Thursday, March 29, 2007

Earcos07 - Day 1

Great start to the conference.

A student from my school, ISBangkok, gave the first ever student keynote address. As expected, she was incredible, speaking to what it means to be a Global Citizen. She emphasized that it took more than being an international student, but also required breaking down barriers that exist between nationalities within an international school and bringing common experience to all. She likened her journey towards global citizenry to exploration for the New Atlantis. A new world of global awareness and of solving global issues.

Not without intent, this led well into the keynote speaker Jean-Francois Rischard who spoke about topics from his book High Noon: 20 global problems and 20 years to solve them. He spoke to global issues that need to be dealt with AND CAN BE DEALT WITH, but require systemic changes in the way the world can approach them. While his outlook seemed bleak, his solutions were do-able...if only world leaders would listen. At times, I wonder whether world experts can get together and begin to develop solutions without the world leaders' blessings.

I attended two sessions by Ian Jukes today. He spoke on the exponential times that we live in. Change is inevitable, but more importantly it is nearly incomprehensible. The degree to which access, processing power, information, and bio- and nanotechnology will infuse our lives in the coming (soon) years is crazy. His best line of the day: "the difference between science fiction and reality? Science fiction is more believable." So what are the implications on our curriculum? What curriculum? Content can no longer be the focus...higher order thinking and communication must be. I worry less about the technology skills of students and more about their ability to use with responsibility, with understanding, and with critical evaluation. We cannot prepare them for the tech. that will exist. But we NEED to prepare them for the thinking that they'll require.

So when and how can we re-invent schools to focus on thinking skills instead of "content"? Who makes this call and how do they make it with majority teacher, parent, and administrative groups that are stuck in 1960's educational needs and outcomes?

Good stuff.

Looking forward to hitting Jeff's workshops in the coming days.

[if you are reading this post, then you are visiting Harter Learning. I am in the process of moving the blog over to edublogs (for a variety of reasons which I detail on that blog) under the name, Thinking Allowed. If you are one of my few subscribers, you may want to switch to the Thinking Allowed Feed, though for the near future, I am going to post on both blogs.]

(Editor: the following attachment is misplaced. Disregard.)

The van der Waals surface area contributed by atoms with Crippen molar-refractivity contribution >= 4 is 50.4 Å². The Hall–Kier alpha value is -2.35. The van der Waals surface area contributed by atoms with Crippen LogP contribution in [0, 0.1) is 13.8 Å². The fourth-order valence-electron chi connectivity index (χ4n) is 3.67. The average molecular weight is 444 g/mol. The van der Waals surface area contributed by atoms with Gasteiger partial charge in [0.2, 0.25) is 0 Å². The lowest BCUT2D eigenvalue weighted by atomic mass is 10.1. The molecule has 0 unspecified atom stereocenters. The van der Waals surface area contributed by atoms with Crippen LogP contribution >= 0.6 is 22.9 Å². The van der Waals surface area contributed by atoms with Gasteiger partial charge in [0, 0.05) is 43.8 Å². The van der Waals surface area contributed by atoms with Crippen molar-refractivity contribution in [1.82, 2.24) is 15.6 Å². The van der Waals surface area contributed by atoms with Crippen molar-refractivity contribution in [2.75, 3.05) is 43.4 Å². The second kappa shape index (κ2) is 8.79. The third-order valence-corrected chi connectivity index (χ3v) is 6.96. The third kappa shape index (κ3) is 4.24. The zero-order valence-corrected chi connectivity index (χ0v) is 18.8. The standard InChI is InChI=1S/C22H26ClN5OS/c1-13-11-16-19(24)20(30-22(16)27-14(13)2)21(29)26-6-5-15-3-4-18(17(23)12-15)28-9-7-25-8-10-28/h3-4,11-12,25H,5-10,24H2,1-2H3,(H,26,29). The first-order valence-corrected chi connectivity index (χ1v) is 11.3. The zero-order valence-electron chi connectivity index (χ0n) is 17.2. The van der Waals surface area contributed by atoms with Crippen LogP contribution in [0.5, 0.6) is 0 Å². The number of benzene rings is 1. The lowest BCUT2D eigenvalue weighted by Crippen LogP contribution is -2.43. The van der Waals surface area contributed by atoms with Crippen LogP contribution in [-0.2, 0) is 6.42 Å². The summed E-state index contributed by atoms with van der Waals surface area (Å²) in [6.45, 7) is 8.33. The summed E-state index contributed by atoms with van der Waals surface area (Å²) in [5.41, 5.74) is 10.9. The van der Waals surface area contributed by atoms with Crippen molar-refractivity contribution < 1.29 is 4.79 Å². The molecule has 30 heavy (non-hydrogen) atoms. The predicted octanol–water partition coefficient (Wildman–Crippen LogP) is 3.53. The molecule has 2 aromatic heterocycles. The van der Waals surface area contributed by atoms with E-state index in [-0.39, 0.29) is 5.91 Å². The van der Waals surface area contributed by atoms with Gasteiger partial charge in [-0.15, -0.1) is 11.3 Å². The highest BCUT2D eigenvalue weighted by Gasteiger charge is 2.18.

Tuesday, March 27, 2007

Earcos begins tomorrow

I will be attending the EARCOS ETC conference in Bangkok, starting tomorrow and running through the weekend. This year there seems to be a focus on technology as there are a bunch of quality presentations going on regarding 21st century learning skills and other tech-focused subjects. Ian Jukes is one of the keynote speakers and I will also be attending a pre-conference session with him.

The hard part this year is going to be choosing which session to go to when multiple 'interesting' sessions happen at the same time. I will try to blog about some of the thoughts that come out of this conference, as I am sure that Jeff Utecht, from Thinking Stick will do as well (he is also presenting).

One cool random fact about the wife designed the "cover" art. She'll probably kill me for telling people, but I'm very proud, she's got a great sense of design.

On a side note, if you are reading this post, then you are visiting Harter Learning. I am in the process of moving the blog over to edublogs (for a variety of reasons which I detail on that blog) under the name, Thinking Allowed. If you are one of my few subscribers, you may want to switch to the Thinking Allowed Feed, though for the near future, I am going to post on both blogs.

Posts on the ETC conference to come...

Monday, March 12, 2007

"The Resilient Power of Common Sense" - Wikipedia in the Economist

The Economist just ran an article on Wikipedia, which while behind the times for us in ed. tech. blogging, is a good indicator on how the rest of the web-not-quite-2.0 world perceives it or will come to perceive it. After all, the Economist is the intellectual's magazine.

"Wikipedia has strengths too, chiefly the resilient power of collective common sense."
The article shares how anonymity can be a problem with Wikipedia, but then argues that collectively it is in fact VERY well maintained and that even many of the pretend-experts are conscientious, careful, and accurate.

"Constant scrutiny and editing means even the worst articles are gradually getting better, while the best ones are kept nicely polished and up to date. Someone, eventually, will spot even the tiniest error, or tighten a patch of sloppy prose. Mr Jordan, for all his bragging, seems to have been a scrupulous and effective editor."

It's a great article to share with your teachers. As much as I have tried, I come across teachers who are resistant to the idea that Wikipedia can be trusted or that Wikipedia can be used as a source by students. They think that they are teaching good research skills. I think they are missing an opportunity for students to think critically, to defend arguments, and to confirm information from other sources.

Has anyone else come across the attempting-to-be-web-savvy teacher who in efforts to show they are "with it" with new technologies, make the pre-emptive ban on using Wikipedia as a source with students?